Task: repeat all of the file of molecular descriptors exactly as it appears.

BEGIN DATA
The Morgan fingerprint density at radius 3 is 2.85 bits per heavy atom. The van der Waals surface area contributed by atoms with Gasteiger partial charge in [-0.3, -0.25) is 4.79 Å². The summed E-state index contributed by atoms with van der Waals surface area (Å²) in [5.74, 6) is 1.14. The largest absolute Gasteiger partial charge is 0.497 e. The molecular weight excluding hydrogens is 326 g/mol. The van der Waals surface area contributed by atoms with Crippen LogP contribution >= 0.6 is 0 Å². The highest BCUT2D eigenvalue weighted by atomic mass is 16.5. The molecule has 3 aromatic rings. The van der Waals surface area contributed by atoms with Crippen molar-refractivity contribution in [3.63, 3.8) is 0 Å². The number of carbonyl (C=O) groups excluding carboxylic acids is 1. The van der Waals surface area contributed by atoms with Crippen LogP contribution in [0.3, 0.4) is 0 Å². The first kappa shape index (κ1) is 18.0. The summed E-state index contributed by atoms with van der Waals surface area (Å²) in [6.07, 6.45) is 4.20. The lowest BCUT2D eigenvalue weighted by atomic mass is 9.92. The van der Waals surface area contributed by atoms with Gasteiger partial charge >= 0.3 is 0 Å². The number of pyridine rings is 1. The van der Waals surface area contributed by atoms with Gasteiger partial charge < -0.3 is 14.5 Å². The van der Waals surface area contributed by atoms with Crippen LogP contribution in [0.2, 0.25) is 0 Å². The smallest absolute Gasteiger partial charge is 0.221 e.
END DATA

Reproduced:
The Morgan fingerprint density at radius 3 is 2.85 bits per heavy atom. The van der Waals surface area contributed by atoms with Gasteiger partial charge in [-0.3, -0.25) is 4.79 Å². The summed E-state index contributed by atoms with van der Waals surface area (Å²) in [5.74, 6) is 1.14. The largest absolute Gasteiger partial charge is 0.497 e. The molecular weight excluding hydrogens is 326 g/mol. The van der Waals surface area contributed by atoms with Crippen LogP contribution >= 0.6 is 0 Å². The highest BCUT2D eigenvalue weighted by atomic mass is 16.5. The molecule has 3 aromatic rings. The van der Waals surface area contributed by atoms with Crippen molar-refractivity contribution in [3.63, 3.8) is 0 Å². The number of carbonyl (C=O) groups excluding carboxylic acids is 1. The van der Waals surface area contributed by atoms with Crippen LogP contribution in [0.3, 0.4) is 0 Å². The first kappa shape index (κ1) is 18.0. The summed E-state index contributed by atoms with van der Waals surface area (Å²) in [6.07, 6.45) is 4.20. The lowest BCUT2D eigenvalue weighted by atomic mass is 9.92. The van der Waals surface area contributed by atoms with Gasteiger partial charge >= 0.3 is 0 Å². The number of pyridine rings is 1. The van der Waals surface area contributed by atoms with Gasteiger partial charge < -0.3 is 14.5 Å². The van der Waals surface area contributed by atoms with Crippen LogP contribution in [0.2, 0.25) is 0 Å². The smallest absolute Gasteiger partial charge is 0.221 e.